How to fix it:

Each section of your blog post should keep a reader engaged. Making your writing easy to read is a simple way to hold your reader’s interest.

As you edit your content, break up your text in appropriate ways.

You could use strong titles to introduce different sections or a variety of relevant images that complement your topic.

Weakness #5: You insert too many tangents

Tangents might make you:

  • Lose focus
  • Ramble
  • Imitate another writer

In an attempt to sound charismatic, you might insert too many personal anecdotes that distract readers from your topic.

Similarly, you might love another writer’s style, so you copy their tone and writing voice. While you might think a certain tone and voice also matches your personality, it could actually sound inauthentic and contrived.

How to fix it:

  • Find your own voice
  • Learn selectivity
  • Remember your goals

As you practice fixing weaknesses in your writing, you learn that you can’t express all of your ideas in one article. You won’t communicate effectively if you do.

You may need to narrow down your objective and save extra thoughts for other posts.

Weakness #6: You use too many words

Too many words might mean that your:

  • Sentences are too long
  • Paragraphs are too long
  • Posts are too long

You’re probably a writer because you have a lot to say and you like expressing yourself. Unfortunately, both of those qualities often serve you, the writer, more than the reader.

Aim for communicating one clear message in a succinct way, like an experienced content editor.

How to fix it:

  • Simplify your ideas
  • Use word limits
  • Think like a reader

There’s absolutely nothing wrong with long-form content as long as every piece of information in the article is captivating and relevant.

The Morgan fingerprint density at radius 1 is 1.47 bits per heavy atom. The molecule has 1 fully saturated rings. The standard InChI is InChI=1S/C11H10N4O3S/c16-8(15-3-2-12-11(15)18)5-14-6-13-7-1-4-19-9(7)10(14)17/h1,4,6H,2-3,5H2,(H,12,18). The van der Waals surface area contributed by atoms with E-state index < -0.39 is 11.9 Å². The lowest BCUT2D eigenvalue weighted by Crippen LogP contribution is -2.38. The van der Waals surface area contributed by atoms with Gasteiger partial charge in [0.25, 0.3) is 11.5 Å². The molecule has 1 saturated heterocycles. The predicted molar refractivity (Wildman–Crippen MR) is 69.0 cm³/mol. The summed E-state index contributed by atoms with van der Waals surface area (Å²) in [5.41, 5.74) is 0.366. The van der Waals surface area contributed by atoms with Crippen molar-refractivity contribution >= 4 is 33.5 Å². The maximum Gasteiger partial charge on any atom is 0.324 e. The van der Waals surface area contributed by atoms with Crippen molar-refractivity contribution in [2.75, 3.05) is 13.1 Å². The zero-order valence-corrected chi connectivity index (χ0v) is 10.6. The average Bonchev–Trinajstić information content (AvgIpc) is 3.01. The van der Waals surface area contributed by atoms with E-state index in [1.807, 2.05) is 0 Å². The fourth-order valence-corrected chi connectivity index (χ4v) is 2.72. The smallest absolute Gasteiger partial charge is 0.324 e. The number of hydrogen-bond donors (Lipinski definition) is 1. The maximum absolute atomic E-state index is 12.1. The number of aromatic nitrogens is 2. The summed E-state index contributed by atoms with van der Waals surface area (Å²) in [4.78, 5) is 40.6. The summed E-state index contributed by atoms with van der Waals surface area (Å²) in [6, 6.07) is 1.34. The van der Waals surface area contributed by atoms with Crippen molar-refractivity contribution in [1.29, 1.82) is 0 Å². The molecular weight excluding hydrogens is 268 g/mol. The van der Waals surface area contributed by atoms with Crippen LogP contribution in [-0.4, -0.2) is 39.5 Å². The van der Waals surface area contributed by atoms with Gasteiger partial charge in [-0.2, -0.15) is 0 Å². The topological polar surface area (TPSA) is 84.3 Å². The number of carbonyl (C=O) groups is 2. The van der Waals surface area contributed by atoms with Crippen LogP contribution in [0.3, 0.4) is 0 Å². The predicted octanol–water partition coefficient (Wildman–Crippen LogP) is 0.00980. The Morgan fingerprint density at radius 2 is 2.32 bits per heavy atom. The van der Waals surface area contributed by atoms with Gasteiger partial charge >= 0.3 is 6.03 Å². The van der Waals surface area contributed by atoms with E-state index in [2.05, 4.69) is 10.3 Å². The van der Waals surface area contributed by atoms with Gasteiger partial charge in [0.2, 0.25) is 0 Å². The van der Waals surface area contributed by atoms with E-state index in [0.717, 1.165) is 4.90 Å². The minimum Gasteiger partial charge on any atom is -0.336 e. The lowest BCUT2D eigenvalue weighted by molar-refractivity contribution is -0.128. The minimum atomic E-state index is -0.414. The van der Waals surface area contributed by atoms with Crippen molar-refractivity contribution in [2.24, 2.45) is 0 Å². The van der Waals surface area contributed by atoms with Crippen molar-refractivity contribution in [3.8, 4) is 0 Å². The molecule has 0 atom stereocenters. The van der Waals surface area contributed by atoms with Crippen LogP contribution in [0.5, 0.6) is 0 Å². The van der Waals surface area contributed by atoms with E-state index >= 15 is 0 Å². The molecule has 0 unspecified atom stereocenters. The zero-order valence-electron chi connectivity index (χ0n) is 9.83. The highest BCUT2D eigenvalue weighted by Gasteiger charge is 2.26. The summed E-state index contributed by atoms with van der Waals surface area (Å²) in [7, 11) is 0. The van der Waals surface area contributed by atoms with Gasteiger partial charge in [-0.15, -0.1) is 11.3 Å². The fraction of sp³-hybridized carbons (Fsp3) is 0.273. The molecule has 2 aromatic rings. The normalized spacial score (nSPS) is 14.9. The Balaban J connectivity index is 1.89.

But if you make your readers strain to comprehend your points, reading your writing won’t be a fun experience.

You can practice writing with self-imposed word limits to help you overcome many of the weaknesses mentioned in this post. You’ll learn to trim down your text, as well as how to write good sentences.

Weakness #7: You use trite language

You might often:

  • Repeat clichés
  • Write boring expressions
  • Present ordinary concepts

One of the negative consequences of using phrases and sayings that are commonplace and overused is that your readers will often misinterpret your message.

While you think a trite expression perfectly sums up your intentions, it could confuse a reader.

Your true point might not rise to the surface.

How to fix it:

  • Get creative
  • Be specific
  • Innovate

Transcribe your message with descriptive language.

If a platitude comes to mind while you’re writing, jot it down in your first draft and refine it when you edit your text.

Your initial ideas can help you craft unique text that puts a new spin on stale word choices.

Weakness #8: You have no call to action

This weakness means you don’t:

  • Offer a next step
  • Facilitate dialogue
  • Encourage people to join your community

One of the biggest weaknesses in writing is assuming that readers will remember who you are and return to your content platform.

Suggest their next move with a strong call to action. (If one of your articles becomes wildly popular, you’ll be especially glad you encouraged readers to become a part of your community.)

How to fix it:

  • Direct readers to your best content
  • Present options
  • Continue the conversation

At the end of your posts, let readers know how to take the next step — whether it’s subscribing to your blog, following you on social media, or emailing you to set up a consultation.

Beat these weaknesses in your writing today

The end of your post is a chance to expand your relationship with your readers by letting them know how they can stay connected …

So let’s stay connected!